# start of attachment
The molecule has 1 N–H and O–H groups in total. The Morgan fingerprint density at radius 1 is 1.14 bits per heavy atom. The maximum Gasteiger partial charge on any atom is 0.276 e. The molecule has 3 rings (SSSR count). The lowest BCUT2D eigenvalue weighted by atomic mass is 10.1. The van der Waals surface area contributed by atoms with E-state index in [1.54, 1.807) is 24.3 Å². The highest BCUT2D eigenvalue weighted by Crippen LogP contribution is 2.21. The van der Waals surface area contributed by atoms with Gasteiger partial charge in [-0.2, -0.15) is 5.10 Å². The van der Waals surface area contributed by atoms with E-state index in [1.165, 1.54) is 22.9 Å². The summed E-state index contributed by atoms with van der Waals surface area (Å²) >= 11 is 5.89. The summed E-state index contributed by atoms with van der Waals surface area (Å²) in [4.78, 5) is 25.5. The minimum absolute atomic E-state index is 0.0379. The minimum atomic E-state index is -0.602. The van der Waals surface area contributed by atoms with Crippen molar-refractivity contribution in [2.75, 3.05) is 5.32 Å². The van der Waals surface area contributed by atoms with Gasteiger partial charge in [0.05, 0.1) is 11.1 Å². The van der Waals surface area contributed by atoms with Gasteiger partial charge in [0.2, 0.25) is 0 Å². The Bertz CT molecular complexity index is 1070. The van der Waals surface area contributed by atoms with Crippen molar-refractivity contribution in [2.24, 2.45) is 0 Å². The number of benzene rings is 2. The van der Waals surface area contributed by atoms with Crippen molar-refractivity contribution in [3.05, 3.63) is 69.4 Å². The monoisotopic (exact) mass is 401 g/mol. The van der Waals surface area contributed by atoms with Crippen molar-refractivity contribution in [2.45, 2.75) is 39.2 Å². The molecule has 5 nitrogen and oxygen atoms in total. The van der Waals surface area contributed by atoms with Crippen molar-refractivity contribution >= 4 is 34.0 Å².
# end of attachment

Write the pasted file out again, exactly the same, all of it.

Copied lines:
The molecule has 1 N–H and O–H groups in total. The Morgan fingerprint density at radius 1 is 1.14 bits per heavy atom. The maximum Gasteiger partial charge on any atom is 0.276 e. The molecule has 3 rings (SSSR count). The lowest BCUT2D eigenvalue weighted by atomic mass is 10.1. The van der Waals surface area contributed by atoms with E-state index in [1.54, 1.807) is 24.3 Å². The highest BCUT2D eigenvalue weighted by Crippen LogP contribution is 2.21. The van der Waals surface area contributed by atoms with Gasteiger partial charge in [-0.2, -0.15) is 5.10 Å². The van der Waals surface area contributed by atoms with E-state index in [1.165, 1.54) is 22.9 Å². The summed E-state index contributed by atoms with van der Waals surface area (Å²) >= 11 is 5.89. The summed E-state index contributed by atoms with van der Waals surface area (Å²) in [4.78, 5) is 25.5. The minimum absolute atomic E-state index is 0.0379. The minimum atomic E-state index is -0.602. The van der Waals surface area contributed by atoms with Crippen molar-refractivity contribution in [2.75, 3.05) is 5.32 Å². The van der Waals surface area contributed by atoms with Gasteiger partial charge in [0.05, 0.1) is 11.1 Å². The van der Waals surface area contributed by atoms with Gasteiger partial charge in [0.2, 0.25) is 0 Å². The Bertz CT molecular complexity index is 1070. The van der Waals surface area contributed by atoms with Crippen molar-refractivity contribution in [2.24, 2.45) is 0 Å². The number of benzene rings is 2. The van der Waals surface area contributed by atoms with Crippen molar-refractivity contribution in [3.05, 3.63) is 69.4 Å². The monoisotopic (exact) mass is 401 g/mol. The van der Waals surface area contributed by atoms with Crippen molar-refractivity contribution in [2.45, 2.75) is 39.2 Å². The molecule has 5 nitrogen and oxygen atoms in total. The van der Waals surface area contributed by atoms with Crippen molar-refractivity contribution >= 4 is 34.0 Å².